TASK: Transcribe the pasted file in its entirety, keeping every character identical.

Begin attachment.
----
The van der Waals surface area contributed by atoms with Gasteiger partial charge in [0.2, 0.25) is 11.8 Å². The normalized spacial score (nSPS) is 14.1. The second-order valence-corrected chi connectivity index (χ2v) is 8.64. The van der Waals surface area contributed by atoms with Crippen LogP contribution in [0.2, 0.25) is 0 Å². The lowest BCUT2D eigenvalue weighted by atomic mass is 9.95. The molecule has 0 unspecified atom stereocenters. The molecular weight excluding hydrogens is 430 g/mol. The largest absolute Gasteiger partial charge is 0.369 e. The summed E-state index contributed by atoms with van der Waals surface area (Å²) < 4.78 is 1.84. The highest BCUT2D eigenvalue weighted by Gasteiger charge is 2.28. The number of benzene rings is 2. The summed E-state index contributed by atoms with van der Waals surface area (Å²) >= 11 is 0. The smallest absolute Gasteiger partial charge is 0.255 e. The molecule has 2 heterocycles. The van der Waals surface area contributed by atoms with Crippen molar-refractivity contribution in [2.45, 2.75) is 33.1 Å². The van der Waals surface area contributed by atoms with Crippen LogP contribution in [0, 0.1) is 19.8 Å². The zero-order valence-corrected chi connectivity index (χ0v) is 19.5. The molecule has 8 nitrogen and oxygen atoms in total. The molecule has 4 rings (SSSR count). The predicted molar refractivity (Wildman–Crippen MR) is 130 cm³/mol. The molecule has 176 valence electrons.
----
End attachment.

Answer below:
The van der Waals surface area contributed by atoms with Gasteiger partial charge in [0.2, 0.25) is 11.8 Å². The normalized spacial score (nSPS) is 14.1. The second-order valence-corrected chi connectivity index (χ2v) is 8.64. The van der Waals surface area contributed by atoms with Crippen LogP contribution in [0.2, 0.25) is 0 Å². The lowest BCUT2D eigenvalue weighted by atomic mass is 9.95. The molecule has 0 unspecified atom stereocenters. The molecular weight excluding hydrogens is 430 g/mol. The largest absolute Gasteiger partial charge is 0.369 e. The summed E-state index contributed by atoms with van der Waals surface area (Å²) < 4.78 is 1.84. The highest BCUT2D eigenvalue weighted by Gasteiger charge is 2.28. The number of benzene rings is 2. The summed E-state index contributed by atoms with van der Waals surface area (Å²) >= 11 is 0. The smallest absolute Gasteiger partial charge is 0.255 e. The molecule has 2 heterocycles. The van der Waals surface area contributed by atoms with Crippen molar-refractivity contribution in [2.45, 2.75) is 33.1 Å². The van der Waals surface area contributed by atoms with Crippen LogP contribution in [0, 0.1) is 19.8 Å². The zero-order valence-corrected chi connectivity index (χ0v) is 19.5. The molecule has 8 nitrogen and oxygen atoms in total. The molecule has 4 rings (SSSR count). The predicted molar refractivity (Wildman–Crippen MR) is 130 cm³/mol. The molecule has 176 valence electrons.